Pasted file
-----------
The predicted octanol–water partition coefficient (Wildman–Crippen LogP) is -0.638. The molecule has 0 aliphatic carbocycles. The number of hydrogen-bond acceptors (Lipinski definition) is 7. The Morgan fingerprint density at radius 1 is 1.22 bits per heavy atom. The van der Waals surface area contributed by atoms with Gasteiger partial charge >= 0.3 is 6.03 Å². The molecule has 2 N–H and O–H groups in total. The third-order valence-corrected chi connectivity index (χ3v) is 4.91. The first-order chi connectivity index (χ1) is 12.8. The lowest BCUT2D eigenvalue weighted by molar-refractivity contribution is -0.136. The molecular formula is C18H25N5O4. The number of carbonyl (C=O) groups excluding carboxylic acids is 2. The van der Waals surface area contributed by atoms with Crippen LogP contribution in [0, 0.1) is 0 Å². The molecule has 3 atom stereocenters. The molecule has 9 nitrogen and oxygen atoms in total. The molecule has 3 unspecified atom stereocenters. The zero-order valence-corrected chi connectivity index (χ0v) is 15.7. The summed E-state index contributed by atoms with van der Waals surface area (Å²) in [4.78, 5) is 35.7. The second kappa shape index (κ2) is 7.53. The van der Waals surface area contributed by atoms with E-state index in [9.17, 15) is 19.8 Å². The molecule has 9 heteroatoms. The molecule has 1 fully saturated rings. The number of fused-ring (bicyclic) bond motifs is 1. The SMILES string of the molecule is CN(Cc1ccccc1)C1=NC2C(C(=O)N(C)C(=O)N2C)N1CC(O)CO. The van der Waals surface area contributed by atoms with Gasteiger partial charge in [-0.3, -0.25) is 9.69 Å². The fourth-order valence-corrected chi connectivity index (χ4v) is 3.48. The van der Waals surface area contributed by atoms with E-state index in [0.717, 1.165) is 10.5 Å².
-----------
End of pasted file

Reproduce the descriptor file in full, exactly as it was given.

The predicted octanol–water partition coefficient (Wildman–Crippen LogP) is -0.638. The molecule has 0 aliphatic carbocycles. The number of hydrogen-bond acceptors (Lipinski definition) is 7. The Morgan fingerprint density at radius 1 is 1.22 bits per heavy atom. The van der Waals surface area contributed by atoms with Gasteiger partial charge >= 0.3 is 6.03 Å². The molecule has 2 N–H and O–H groups in total. The third-order valence-corrected chi connectivity index (χ3v) is 4.91. The first-order chi connectivity index (χ1) is 12.8. The lowest BCUT2D eigenvalue weighted by molar-refractivity contribution is -0.136. The molecular formula is C18H25N5O4. The number of carbonyl (C=O) groups excluding carboxylic acids is 2. The van der Waals surface area contributed by atoms with Crippen LogP contribution in [0, 0.1) is 0 Å². The molecule has 3 atom stereocenters. The molecule has 9 nitrogen and oxygen atoms in total. The molecule has 3 unspecified atom stereocenters. The zero-order valence-corrected chi connectivity index (χ0v) is 15.7. The summed E-state index contributed by atoms with van der Waals surface area (Å²) in [4.78, 5) is 35.7. The second kappa shape index (κ2) is 7.53. The van der Waals surface area contributed by atoms with E-state index in [9.17, 15) is 19.8 Å². The molecule has 9 heteroatoms. The molecule has 1 fully saturated rings. The number of fused-ring (bicyclic) bond motifs is 1. The SMILES string of the molecule is CN(Cc1ccccc1)C1=NC2C(C(=O)N(C)C(=O)N2C)N1CC(O)CO. The van der Waals surface area contributed by atoms with Gasteiger partial charge in [-0.3, -0.25) is 9.69 Å². The fourth-order valence-corrected chi connectivity index (χ4v) is 3.48. The van der Waals surface area contributed by atoms with E-state index in [0.717, 1.165) is 10.5 Å².